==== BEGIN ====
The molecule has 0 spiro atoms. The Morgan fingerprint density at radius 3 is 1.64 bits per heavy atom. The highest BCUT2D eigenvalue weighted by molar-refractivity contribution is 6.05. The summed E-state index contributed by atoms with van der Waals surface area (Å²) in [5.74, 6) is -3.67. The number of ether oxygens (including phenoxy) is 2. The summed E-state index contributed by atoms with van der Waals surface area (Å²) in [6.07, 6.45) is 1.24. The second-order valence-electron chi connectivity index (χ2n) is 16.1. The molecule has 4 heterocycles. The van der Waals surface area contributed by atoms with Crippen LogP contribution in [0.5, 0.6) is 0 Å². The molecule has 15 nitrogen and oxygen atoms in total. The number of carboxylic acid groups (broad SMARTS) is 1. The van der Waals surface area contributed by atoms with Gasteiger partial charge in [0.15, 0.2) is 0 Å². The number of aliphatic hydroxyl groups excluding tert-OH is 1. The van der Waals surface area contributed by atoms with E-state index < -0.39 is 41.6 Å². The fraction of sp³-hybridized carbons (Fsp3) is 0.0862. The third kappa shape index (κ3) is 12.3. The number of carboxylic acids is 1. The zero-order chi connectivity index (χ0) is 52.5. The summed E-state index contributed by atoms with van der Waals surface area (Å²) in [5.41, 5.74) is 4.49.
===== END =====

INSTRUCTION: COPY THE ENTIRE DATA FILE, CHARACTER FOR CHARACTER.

The molecule has 0 spiro atoms. The Morgan fingerprint density at radius 3 is 1.64 bits per heavy atom. The highest BCUT2D eigenvalue weighted by molar-refractivity contribution is 6.05. The summed E-state index contributed by atoms with van der Waals surface area (Å²) in [5.74, 6) is -3.67. The number of ether oxygens (including phenoxy) is 2. The summed E-state index contributed by atoms with van der Waals surface area (Å²) in [6.07, 6.45) is 1.24. The second-order valence-electron chi connectivity index (χ2n) is 16.1. The molecule has 4 heterocycles. The van der Waals surface area contributed by atoms with Crippen LogP contribution in [0.5, 0.6) is 0 Å². The molecule has 15 nitrogen and oxygen atoms in total. The number of carboxylic acid groups (broad SMARTS) is 1. The van der Waals surface area contributed by atoms with Gasteiger partial charge in [0.15, 0.2) is 0 Å². The number of aliphatic hydroxyl groups excluding tert-OH is 1. The van der Waals surface area contributed by atoms with E-state index < -0.39 is 41.6 Å². The fraction of sp³-hybridized carbons (Fsp3) is 0.0862. The third kappa shape index (κ3) is 12.3. The number of carboxylic acids is 1. The zero-order chi connectivity index (χ0) is 52.5. The summed E-state index contributed by atoms with van der Waals surface area (Å²) in [5.41, 5.74) is 4.49.